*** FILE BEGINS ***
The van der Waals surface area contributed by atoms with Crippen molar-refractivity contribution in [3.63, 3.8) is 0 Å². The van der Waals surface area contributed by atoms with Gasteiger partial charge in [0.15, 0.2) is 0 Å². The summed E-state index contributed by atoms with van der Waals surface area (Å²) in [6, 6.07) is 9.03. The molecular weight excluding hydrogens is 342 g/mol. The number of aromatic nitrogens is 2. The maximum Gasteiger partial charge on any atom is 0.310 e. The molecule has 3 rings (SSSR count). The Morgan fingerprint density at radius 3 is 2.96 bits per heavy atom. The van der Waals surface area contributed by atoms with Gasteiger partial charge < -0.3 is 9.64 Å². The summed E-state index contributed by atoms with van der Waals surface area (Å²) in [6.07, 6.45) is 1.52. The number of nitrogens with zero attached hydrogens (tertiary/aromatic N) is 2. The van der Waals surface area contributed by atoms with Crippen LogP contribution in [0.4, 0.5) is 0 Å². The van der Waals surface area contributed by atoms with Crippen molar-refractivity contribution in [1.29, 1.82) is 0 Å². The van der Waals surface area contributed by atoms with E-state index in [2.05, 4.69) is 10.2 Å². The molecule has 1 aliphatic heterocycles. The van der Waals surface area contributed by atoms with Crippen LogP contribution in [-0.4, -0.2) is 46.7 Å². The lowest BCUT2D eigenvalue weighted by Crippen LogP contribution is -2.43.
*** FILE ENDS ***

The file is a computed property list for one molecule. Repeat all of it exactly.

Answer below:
The van der Waals surface area contributed by atoms with Crippen molar-refractivity contribution in [3.63, 3.8) is 0 Å². The van der Waals surface area contributed by atoms with Gasteiger partial charge in [0.15, 0.2) is 0 Å². The summed E-state index contributed by atoms with van der Waals surface area (Å²) in [6, 6.07) is 9.03. The molecular weight excluding hydrogens is 342 g/mol. The number of aromatic nitrogens is 2. The maximum Gasteiger partial charge on any atom is 0.310 e. The molecule has 3 rings (SSSR count). The Morgan fingerprint density at radius 3 is 2.96 bits per heavy atom. The van der Waals surface area contributed by atoms with Gasteiger partial charge < -0.3 is 9.64 Å². The summed E-state index contributed by atoms with van der Waals surface area (Å²) in [6.07, 6.45) is 1.52. The number of nitrogens with zero attached hydrogens (tertiary/aromatic N) is 2. The van der Waals surface area contributed by atoms with Crippen LogP contribution in [0.4, 0.5) is 0 Å². The van der Waals surface area contributed by atoms with Crippen molar-refractivity contribution in [1.29, 1.82) is 0 Å². The van der Waals surface area contributed by atoms with E-state index in [2.05, 4.69) is 10.2 Å². The molecule has 1 aliphatic heterocycles. The van der Waals surface area contributed by atoms with Crippen LogP contribution in [-0.4, -0.2) is 46.7 Å². The lowest BCUT2D eigenvalue weighted by Crippen LogP contribution is -2.43.